Last month a huge step toward getting every child in America access to amazing books was taken with the official launch of Open eBooks! The White House announced the news to the excitement of librarians, educators and families across the United States on February 24th. Open eBooks is part of the White House ConnectED Initiative which aims to increase access to digital resources as a component of enriching K-12 education. You can read the official press release here.
The project is made possible through a partnership with the Digital Public Library of America (DPLA), the New York Public Library, Baker and Taylor, First Book, and made possible by generous commitments of publishers with funding support provided in part by the Institute of Museum and Library Services and the Alfred P. Sloan Foundation. What a great example of many institutions coming together for a greater cause!
The Open eBooks app is now available for iOS and Android smartphones and tablets. This app provides access to thousands of free eBooks, including many award-winning and popular titles, to youth in low-income communities via their smartphone or tablet. The app not only provides access to children across the country, but also provides access to children on military bases! To get access to the app youth, or an adult working with them, can download the app and enter credentials provided by a person registered with First Book to enable access to the eBooks.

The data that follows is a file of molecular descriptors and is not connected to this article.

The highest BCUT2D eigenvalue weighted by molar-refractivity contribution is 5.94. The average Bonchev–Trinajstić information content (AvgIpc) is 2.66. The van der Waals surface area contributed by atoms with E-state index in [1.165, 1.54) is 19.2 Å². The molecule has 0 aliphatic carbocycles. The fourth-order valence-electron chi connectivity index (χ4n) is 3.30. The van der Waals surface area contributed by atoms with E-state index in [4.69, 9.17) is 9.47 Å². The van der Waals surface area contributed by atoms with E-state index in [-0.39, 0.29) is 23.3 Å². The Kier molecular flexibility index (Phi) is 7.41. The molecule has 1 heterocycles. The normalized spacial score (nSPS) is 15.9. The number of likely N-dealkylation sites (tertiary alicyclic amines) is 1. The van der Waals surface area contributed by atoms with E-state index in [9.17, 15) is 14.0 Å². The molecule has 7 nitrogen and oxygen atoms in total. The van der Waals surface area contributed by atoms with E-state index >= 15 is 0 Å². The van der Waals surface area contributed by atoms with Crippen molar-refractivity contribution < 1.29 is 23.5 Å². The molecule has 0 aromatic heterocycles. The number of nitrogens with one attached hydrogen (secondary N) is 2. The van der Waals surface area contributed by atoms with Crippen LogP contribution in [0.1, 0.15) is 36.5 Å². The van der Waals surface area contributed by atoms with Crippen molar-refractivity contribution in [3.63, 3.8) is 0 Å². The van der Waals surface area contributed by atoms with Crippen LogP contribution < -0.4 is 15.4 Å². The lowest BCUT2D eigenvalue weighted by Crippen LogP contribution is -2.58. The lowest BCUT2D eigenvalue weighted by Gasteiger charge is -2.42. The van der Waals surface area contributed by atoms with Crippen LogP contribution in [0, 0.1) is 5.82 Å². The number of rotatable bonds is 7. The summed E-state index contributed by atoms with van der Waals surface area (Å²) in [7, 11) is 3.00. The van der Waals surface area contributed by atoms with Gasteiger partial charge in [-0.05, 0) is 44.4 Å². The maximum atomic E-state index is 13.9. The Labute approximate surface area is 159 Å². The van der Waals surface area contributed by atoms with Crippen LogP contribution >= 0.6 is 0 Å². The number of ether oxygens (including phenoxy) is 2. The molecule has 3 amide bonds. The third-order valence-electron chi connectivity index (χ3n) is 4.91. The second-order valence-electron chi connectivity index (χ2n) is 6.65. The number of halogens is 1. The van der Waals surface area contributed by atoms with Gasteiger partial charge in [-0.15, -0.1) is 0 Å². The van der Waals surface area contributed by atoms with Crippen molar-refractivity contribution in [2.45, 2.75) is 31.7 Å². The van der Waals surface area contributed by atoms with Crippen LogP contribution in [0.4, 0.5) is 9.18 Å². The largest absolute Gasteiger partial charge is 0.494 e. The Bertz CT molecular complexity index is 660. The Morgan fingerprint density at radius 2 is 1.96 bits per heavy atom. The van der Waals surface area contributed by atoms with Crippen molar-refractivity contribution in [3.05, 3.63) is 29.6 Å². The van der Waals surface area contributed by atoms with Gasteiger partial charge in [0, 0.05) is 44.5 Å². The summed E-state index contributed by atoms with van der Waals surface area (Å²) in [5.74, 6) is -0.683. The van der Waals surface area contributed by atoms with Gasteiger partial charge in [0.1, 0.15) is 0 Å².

So how do you get access? If you work at a library that serves at least 70% of children from low-income families, and your library hosts a program specifically focused on supporting these youth, you may register with First Book here. Eligibility can be determined by a variety of factors, including the E-Rate of your library or Title I eligibility of the neighborhood school. After you are registered, you can request access codes for Open eBooks through First Book, whose Marketplace is the eBook distributor for the project. You can request as many codes as you would like for each collection of Open eBooks. Once you have your codes, you can distribute the codes to the children or caregivers to use with the Open eBook app on their personal devices.
Some great features include the ability to read without checkouts or holds, which makes access to reading materials even easier for users. Youth can borrow up to 10 books at a time and replace each book with a new book as many times as they’d like.
Did you know that you can help choose the next round of eBooks for Open eBooks? The DPLA Curation Corps is a group of librarians and other information professionals who help coordinate books for inclusion in the program. The DPLA is currently accepting applications to for the second class of Curation Corps members! You can find more information about getting involved and how to apply here. The deadline to apply is April 1st!
The goal of Open eBooks is to grow a love of reading and hopefully encourage children to read more often, either through using their local library, at school, or by using another eBook reading app. Even if you won’t have the ability to distribute codes at your library, you can still spread the great news and help to make your community aware of this awesome project. I can’t wait to see this program grow and expand!
Nicole Lee Martin is a Children’s Librarian at the Rocky River Public Library in Rocky River, OH and is writing this post for the Children and Technology Committee. You can reach her at firstname.lastname@example.org.